By Kevin Leonard
Louise Price says there is a stigma attached to incontinence
Many people with incontinence refuse to tell their family and friends, but 35-year-old Louise Price is different.
Mrs Price, from Newport, south Wales, talks openly about her condition, which is caused by multiple sclerosis.
She is one of 14m people in the UK - almost one in four - who have some kind of bladder control problem.
But Mrs Price recognises there is a stigma attached to a condition that is almost guaranteed to raise eyebrows at the dinner table.
Mrs Price said she was in so much pain she sought help quickly and was lucky to have a supportive husband and friends she could confide in.
"I'm very, very fortunate that a lot of my friends are in the nursing profession and one friend is a urology nurse," she said.
"I was having all this pain and I brought it up with her over a glass of wine on a Friday night.
"She said I needed to see a doctor and be referred properly."
Mrs Price, a petrol station cashier, was equally as open with her work colleagues which allowed her to continue in her job.
"Because it's a small team there, they all know about it and I was never on my own," she said.
"I can't imagine ever being in some jobs when you have got bladder problems."
But the stigma of the condition means many people suffer in silence, for years in many cases.
National Continence Awareness Week, from 15 - 19 September, run by the Bladder and Bowel Foundation, aims to raise awareness of bowel and bladder problems and tell people that help is available.
Karen Logan, a nurse consultant and head of continence services at Gwent Healthcare NHS Trust, said some people refused to tell even their closest friends, let alone seek medical help.
"The biggest frustration for us is that people don't come forward and suffer in silence," she said.
14m people in the UK are affected by some sort of bladder problem
It's estimated that 6.5m people in the UK have some kind of bowel control problem
Women are more likely to be affected by bladder control problems than men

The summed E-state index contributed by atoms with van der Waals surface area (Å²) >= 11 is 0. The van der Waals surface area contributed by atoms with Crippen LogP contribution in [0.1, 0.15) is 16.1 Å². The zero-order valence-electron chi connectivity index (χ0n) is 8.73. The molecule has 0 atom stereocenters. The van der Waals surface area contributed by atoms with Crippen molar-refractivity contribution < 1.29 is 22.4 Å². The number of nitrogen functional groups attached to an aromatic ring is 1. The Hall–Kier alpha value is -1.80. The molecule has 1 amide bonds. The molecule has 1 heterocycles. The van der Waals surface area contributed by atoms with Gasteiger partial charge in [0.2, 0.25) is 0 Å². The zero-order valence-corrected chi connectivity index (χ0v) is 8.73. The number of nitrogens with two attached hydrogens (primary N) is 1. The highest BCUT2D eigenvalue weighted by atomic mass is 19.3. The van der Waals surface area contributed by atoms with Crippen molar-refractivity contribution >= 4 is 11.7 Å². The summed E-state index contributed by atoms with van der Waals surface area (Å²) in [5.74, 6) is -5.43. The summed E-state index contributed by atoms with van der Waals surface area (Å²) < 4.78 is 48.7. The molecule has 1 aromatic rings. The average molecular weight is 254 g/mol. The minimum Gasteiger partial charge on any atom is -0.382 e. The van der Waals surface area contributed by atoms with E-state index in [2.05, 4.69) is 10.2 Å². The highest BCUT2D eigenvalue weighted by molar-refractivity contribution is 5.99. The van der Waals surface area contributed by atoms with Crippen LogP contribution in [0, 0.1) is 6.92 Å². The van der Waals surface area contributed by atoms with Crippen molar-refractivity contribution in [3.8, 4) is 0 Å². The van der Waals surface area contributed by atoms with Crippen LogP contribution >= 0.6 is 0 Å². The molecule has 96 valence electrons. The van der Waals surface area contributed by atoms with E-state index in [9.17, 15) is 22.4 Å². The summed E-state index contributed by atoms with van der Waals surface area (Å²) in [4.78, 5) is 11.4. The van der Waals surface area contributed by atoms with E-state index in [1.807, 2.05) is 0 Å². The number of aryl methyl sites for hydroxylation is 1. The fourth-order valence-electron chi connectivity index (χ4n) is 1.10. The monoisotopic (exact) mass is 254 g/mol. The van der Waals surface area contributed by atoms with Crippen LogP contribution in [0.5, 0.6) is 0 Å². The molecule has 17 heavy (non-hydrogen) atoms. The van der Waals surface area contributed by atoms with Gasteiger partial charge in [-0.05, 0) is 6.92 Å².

4.8m people in the UK under the age of 24 are estimated to have had bladder control problems.
Bladder problems are more likely as you get older, particularly after the age of 45
On average, the kidneys produce two to three pints of urine every 24 hours
The ancient Egyptians created catheters from reeds
Source: Bladder and Bowel Foundation
"It's normal for people to suffer for five to ten years with an overactive bladder or stress incontinence, triggered by sneezing or coughing for example.
"I've had people in the clinic who did nothing about it for over 20 years."
Problems can range in severity from a mildly overactive bladder, which may cause frequent trips to the toilet, to neurological conditions or impairments, such as MS and extreme diabetes, which can cause incontinence.
Some women who have had children suffer a weakening of their pelvic floor muscles which can cause incontinence and men's urine flow can weaken as they get older.
But help is available such as lifestyle advice about avoiding caffeine and fizzy drinks, bladder control training and medication.
In more extreme cases, such as Mrs Price, a disposable catheter can be inserted after urination to help empty the bladder.
Mrs Price said her life had been transformed and urged anybody with bladder or bowel problems to seek help.
"You will not be the first case anyone has heard about and you won't be the last. It's about getting your quality of life back," she said.
• Anyone with bladder or bowel problems can seek help from the Bladder and Bowel Foundation on 0845 345 0165. Gwent Healthcare NHS Trust is also running a helpline (01633 623784) on Monday, 22 September for sufferers in its area.